Apps have been a very popular technology for 2009. From a security point of view application firewalling is proving to be very important as businesses need to be able to control what employees are doing within applications such as Facebook and Skype, they could be file sharing and instant messaging other users that might not be trustworthy.
With many businesses only having basic application control at the moment, allowing employees to access feature rich websites can potentially put businesses at risk.
Palo Alto Networks provide a unique technology in the firewall marketplace that allows businesses to gain application usage visibility and affect a policy to control social networking site access from almost any aspect such as chat, email, apps and file transfer.
In particular Web 2.0 has grown dramatically in 2009 and will continue to pave the way for larger malware attacks in the SMB space in 2010. The question of security is significant as integrated functionality is used to convey information.
With Social networking sites their very essence is defined by feature rich functionality and this encompasses web, chat, audio, video, pictures and integrated applications.
There are issues of personal data to consider with profile information but the most significant risks exist with the integrated applications as these can be hosted by a third party and so are not subject to any security or information assurance controls.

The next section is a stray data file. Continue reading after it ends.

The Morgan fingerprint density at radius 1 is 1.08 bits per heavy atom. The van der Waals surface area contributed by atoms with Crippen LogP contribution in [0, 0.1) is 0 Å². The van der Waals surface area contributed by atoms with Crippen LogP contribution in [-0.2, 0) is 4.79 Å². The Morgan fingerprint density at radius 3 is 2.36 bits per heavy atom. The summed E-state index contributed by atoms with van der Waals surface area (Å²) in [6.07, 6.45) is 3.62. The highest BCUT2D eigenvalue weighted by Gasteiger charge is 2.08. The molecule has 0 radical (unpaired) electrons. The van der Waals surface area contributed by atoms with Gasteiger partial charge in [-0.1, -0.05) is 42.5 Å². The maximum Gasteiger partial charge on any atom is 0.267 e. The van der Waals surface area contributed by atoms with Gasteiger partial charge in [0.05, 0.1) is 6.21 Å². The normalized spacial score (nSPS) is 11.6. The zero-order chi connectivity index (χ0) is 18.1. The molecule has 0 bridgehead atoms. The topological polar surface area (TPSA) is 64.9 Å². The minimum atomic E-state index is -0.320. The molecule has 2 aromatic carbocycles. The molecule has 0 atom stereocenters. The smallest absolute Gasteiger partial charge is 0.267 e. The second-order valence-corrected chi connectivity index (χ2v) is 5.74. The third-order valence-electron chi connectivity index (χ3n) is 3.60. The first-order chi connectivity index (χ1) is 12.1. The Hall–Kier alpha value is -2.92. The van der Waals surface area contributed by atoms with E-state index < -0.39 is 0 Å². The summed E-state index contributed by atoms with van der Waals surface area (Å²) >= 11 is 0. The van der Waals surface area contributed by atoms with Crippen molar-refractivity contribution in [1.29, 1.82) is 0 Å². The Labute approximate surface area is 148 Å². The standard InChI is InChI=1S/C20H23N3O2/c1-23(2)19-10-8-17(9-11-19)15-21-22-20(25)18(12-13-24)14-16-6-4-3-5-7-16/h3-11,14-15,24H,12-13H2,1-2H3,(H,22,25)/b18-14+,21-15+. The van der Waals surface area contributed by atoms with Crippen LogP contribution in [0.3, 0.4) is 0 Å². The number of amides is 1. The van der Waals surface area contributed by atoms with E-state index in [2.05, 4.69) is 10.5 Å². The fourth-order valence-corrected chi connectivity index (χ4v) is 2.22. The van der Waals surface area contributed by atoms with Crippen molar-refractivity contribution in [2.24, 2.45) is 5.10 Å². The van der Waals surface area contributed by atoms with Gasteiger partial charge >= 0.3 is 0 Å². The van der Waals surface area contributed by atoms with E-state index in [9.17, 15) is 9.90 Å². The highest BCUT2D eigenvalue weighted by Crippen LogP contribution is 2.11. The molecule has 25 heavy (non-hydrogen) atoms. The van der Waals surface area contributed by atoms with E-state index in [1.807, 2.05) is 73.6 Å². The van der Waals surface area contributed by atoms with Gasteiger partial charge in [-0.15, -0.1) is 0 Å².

In the last 18months it has been demonstrated that these applications can have malware or functionality issues, which have serious security implications.
Trends are also indicating that hackers are moving away from attacking the operating system that resides on endpoints and servers, and are now targeting the applications that sit on top, this allows them to go unnoticed for longer.
There are now 1000s of applications available and patching doesn’t seem to be keeping up, it is far less advanced and efficient, which potentially provides hackers with an open target.
Businesses must bear this in mind when updating and implementing security solutions. Data is now the new currency in the business world, everyone is more aware of how valuable it is and despite an increase in data loss incidents in 2008, this has almost halved in 2009.
Businesses need to take a step back and take a holistic view at what they are trying to protect; it is not just a building, a laptop, a file, a password, it is an organisation and its information.
Businesses need to identify where the high risk areas are, such as server rooms and individual servers and work outwards in order to protect their data.
Although some organisations are now deploying technology to address areas of data security, such as encryption and device control, there are still many that have not.
We have found that organisations are still very early in the adoption of Data Leakage Protection (DLP). The problem is that many do not know where to start.
Companies need to gain visibility of how big their data security problem may be, and define a data security strategy that maps out what type of DLP solution is appropriate to their business, and how to go about implementing this solution.
There have been enough breaches in the past few years to prove that companies need to be more aware of data and how to secure it however, they just haven’t all had enough time to do this yet and not all know where to start.
We are still seeing longer sales cycles and more authorising signatures required to raise PO’s. We expect this to continue into 2010.
However, regulations enforce IT Security within many industry sectors and so the impact of the recession on the information security sector has and should hopefully continue to be forgiving.
We expect to see mergers/acquisitions being more active than in 2009 as the economy improves and share prices rise. Potentially we will see more sizable m&a’s but there will be less bargains to be had.